Timothy W. Cole, Myung-Ja K. Han, Jordan Vannoy, “Descriptive Metadata, Iconclass, and Digitized Emblem Literature,”  JCDL ’12 Proceedings of the 12th ACM/IEEE-CS Joint Conference on Digital Libraries, New York: ACM, 2012, 111-120. http://dl.acm.org/ft_gateway.cfm?id=2232839&ftid=1226090&dwn=1&CFID=589338266&CFTOKEN=46188955

Digital Collections and the Management of Knowledge: Renaissance Emblem Literature as a Case Study for the Digitization of Rare Texts and Images, ed. Mara R. Wade. Salzburg: DigiCULT, 2004. http://www.digicult.info/downloads/dc_emblemsbook_highres.pdf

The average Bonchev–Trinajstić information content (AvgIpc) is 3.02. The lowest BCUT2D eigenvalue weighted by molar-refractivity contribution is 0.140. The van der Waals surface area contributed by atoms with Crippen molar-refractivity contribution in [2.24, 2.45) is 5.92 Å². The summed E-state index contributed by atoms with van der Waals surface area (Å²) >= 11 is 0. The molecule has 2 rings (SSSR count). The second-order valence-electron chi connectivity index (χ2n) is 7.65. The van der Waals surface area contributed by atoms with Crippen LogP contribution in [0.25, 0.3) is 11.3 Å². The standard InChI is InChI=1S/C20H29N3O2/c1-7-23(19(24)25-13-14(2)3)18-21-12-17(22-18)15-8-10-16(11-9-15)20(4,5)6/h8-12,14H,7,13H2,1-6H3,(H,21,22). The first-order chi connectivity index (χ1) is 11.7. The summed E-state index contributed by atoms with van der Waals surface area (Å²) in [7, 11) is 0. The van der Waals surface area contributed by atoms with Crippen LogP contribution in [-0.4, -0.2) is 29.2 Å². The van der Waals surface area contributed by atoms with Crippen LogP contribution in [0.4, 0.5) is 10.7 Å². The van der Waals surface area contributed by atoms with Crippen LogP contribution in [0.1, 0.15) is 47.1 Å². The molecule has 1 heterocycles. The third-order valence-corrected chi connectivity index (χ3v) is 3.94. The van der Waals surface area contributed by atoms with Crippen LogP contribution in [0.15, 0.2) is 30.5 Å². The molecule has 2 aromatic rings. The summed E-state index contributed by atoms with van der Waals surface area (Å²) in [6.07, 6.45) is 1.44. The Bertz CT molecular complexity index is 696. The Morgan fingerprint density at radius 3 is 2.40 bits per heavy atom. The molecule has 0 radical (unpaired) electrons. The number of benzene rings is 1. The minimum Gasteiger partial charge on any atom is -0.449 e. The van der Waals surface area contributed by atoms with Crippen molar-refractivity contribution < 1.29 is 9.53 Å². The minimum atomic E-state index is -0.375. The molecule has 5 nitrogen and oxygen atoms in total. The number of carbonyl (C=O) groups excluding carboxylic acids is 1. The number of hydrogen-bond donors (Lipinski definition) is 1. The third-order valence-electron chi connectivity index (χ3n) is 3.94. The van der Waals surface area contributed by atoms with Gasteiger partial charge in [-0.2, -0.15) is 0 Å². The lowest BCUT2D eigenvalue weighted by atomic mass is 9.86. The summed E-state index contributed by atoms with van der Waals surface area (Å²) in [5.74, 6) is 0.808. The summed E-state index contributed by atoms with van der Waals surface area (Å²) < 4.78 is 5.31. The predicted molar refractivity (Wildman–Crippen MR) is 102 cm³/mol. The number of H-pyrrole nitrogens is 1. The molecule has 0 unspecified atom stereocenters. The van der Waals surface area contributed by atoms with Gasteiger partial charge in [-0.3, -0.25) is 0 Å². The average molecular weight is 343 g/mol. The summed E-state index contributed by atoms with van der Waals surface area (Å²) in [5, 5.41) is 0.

Emblem Digitization: Conducting Digital Research with Renaissance Texts and Images ed. Mara R. Wade.  2012. (= Early Modern Literary Studies, Special Issue 20)


Digitization for Research and Scholarly Communication, 4 May 2014



American Educational Research Association (AERA) Fellowships for Undergraduates